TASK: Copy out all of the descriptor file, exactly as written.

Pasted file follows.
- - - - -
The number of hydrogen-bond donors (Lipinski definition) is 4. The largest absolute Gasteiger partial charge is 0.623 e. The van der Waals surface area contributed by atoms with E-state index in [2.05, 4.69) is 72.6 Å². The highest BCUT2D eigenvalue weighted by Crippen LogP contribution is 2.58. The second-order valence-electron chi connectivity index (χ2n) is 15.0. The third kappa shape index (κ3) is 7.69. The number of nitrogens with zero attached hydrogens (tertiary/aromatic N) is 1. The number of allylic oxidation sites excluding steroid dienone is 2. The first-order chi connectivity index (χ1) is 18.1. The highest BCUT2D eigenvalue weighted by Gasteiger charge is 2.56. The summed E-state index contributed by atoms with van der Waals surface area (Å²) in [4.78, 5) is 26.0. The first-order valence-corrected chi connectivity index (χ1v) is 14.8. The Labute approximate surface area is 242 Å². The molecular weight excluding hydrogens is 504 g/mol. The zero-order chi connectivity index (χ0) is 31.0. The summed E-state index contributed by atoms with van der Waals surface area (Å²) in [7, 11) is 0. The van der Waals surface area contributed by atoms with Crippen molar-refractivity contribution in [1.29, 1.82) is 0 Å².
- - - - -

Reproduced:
The number of hydrogen-bond donors (Lipinski definition) is 4. The largest absolute Gasteiger partial charge is 0.623 e. The van der Waals surface area contributed by atoms with E-state index in [2.05, 4.69) is 72.6 Å². The highest BCUT2D eigenvalue weighted by Crippen LogP contribution is 2.58. The second-order valence-electron chi connectivity index (χ2n) is 15.0. The third kappa shape index (κ3) is 7.69. The number of nitrogens with zero attached hydrogens (tertiary/aromatic N) is 1. The number of allylic oxidation sites excluding steroid dienone is 2. The first-order chi connectivity index (χ1) is 18.1. The highest BCUT2D eigenvalue weighted by Gasteiger charge is 2.56. The summed E-state index contributed by atoms with van der Waals surface area (Å²) in [4.78, 5) is 26.0. The first-order valence-corrected chi connectivity index (χ1v) is 14.8. The Labute approximate surface area is 242 Å². The molecular weight excluding hydrogens is 504 g/mol. The zero-order chi connectivity index (χ0) is 31.0. The summed E-state index contributed by atoms with van der Waals surface area (Å²) in [7, 11) is 0. The van der Waals surface area contributed by atoms with Crippen molar-refractivity contribution in [1.29, 1.82) is 0 Å².